• The investigators will audio record the visits of patients in the intervention group. An RA will enter the exam room and begin the recording with the patient’s permission. The patient and clinician can choose to stop or start the recording at any time. Once the visit is complete, the RA will enter the room, turn off the recording, and bring the patient to a private room where the RA will follow standardized instructions demonstrating how to access recordings. Patient access to recordings will be possible via a secure web-based platform. Patients will also receive reminders to listen to their recordings.

Arms, Groups and Cohorts

  • Experimental: AUDIO
    • Participant clinic visits will be audio recorded locally on a secure, HIPAA-compliant server. Patient access to recordings will be performed via a secure web-based platform. Additionally, participants will be offered the After Visit Summary (AVS) prior to clinic departure, per Usual Care (UC)
  • No Intervention: Usual Care
    • During the trial, patients will be offered to receive the AVS prior to clinic departure as is the current standard at each site.

Clinical Trial Outcome Measures

Primary Measures

  • Participant retention (Feasibility)
    • Time Frame: 3 months from baseline
    • The proportion of included participants completing the 3-month (T2) follow up assessment.
  • Intervention fidelity (Feasibility)
    • Time Frame: 3 months from baseline
    • The proportion of participants in the intervention arm that received the audio recording intervention with full adherence to a pre-defined protocol fidelity checklist. Any deviations will be documented.
  • Feasibility of Intervention Measure (FIM)
    • Time Frame: 3 months from baseline
    • The proportion of included participants scoring ≥ 3.
  • Participant recruitment rate (Acceptability)
    • Time Frame: Baseline
    • Recruitment of 30 patients per site over our six month recruitment period.
  • Intervention use (Acceptability)
    • Time Frame: 3 months from baseline
    • The proportion of participants in the intervention arm that listen to the recordings received during the study period.
  • Acceptability of Intervention Measure (AIM)
    • Time Frame: 3 months from baseline
    • The proportion of included participants scoring ≥ 3.

Participating in This Clinical Trial

Aim 1 Inclusion Criteria

  • Age 65 years or older – Diagnosed with diabetes mellitus (Type 1 or 2) and hypertension, and receiving medication for both – Are patients of clinicians at the study clinic – Have had one or more clinic visits in the previous seven months – Plan on receiving care at the study clinic for the next six months Exclusion Criteria – Without the capacity to provide informed consent – Diagnosis of dementia – Diagnosis of schizophrenia and other psychotic disorders – Current substance-abuse use disorder – Diagnosis of an uncorrectable hearing or visual impairment – Six item screener of cognitive function score 4 or less – Living in a skilled nursing home or hospice – Have audio-recorded a clinic visit for personal use within the past six months – Do not have a personal email, do not have an email address shared with a family member or patient-identified caregiver, and/or are not willing to create an email account between the first contact from the study team and the initiation of online recording software registration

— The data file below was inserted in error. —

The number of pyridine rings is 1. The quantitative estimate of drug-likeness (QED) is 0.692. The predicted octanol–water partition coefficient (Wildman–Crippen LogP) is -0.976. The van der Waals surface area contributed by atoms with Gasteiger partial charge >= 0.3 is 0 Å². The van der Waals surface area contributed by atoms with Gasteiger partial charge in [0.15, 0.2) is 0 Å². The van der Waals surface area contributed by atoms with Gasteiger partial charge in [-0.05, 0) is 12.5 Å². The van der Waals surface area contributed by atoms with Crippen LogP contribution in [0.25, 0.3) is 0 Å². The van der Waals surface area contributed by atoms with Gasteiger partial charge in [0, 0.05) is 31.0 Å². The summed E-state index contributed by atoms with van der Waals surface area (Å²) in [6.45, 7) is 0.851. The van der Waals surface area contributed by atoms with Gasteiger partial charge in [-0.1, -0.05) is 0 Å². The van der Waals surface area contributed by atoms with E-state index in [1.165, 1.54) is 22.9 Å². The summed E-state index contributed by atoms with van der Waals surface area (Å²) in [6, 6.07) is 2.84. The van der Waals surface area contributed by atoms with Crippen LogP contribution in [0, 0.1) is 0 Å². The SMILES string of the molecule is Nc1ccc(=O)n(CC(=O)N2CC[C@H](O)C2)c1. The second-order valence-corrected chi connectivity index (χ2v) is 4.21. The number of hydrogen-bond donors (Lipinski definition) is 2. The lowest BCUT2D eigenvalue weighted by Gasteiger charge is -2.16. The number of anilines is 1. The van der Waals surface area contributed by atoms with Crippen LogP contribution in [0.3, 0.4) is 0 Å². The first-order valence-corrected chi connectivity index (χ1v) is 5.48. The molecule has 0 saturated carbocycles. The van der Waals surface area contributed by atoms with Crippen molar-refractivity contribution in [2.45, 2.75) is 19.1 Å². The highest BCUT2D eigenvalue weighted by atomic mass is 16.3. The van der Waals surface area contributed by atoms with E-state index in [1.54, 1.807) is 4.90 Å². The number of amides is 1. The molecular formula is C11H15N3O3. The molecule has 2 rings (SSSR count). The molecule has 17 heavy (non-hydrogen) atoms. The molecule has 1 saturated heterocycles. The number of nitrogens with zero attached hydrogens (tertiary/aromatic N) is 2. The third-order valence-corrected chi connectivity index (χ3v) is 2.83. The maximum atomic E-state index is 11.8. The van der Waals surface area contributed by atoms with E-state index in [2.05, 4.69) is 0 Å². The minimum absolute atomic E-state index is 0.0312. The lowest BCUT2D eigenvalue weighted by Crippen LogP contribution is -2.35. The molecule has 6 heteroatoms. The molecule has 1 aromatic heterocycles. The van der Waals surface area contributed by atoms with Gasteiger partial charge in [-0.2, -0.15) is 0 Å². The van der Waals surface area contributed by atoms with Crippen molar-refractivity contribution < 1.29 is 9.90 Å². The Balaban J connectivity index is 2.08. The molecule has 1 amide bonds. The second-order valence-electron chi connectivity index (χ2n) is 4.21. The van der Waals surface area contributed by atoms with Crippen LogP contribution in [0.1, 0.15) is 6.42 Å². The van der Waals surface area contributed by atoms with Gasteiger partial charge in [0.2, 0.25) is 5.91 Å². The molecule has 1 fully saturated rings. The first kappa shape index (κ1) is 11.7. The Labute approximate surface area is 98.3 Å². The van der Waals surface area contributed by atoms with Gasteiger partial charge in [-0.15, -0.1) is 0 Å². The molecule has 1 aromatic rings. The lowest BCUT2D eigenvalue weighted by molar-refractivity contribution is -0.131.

Gender Eligibility: All

Minimum Age: 65 Years

Maximum Age: N/A

Are Healthy Volunteers Accepted: No

Investigator Details

  • Lead Sponsor
    • Dartmouth-Hitchcock Medical Center
  • Collaborator
    • The University of Texas Medical Branch, Galveston
  • Provider of Information About this Clinical Study
    • Principal Investigator: Paul J. Barr, Assistant Professor – Trustees of Dartmouth College
  • Overall Official(s)
    • Paul J Barr, PhD, Principal Investigator, Dartmouth College
    • Kerri L Cavanaugh, MD, Principal Investigator, Vanderbilit University Medical Center
    • Meredith C Masel, PhD, Principal Investigator, University Texas Medical Branch
  • Overall Contact(s)
    • Paul J Barr, PhD, 603-646-7016, paul.j.barr@dartmouth.edu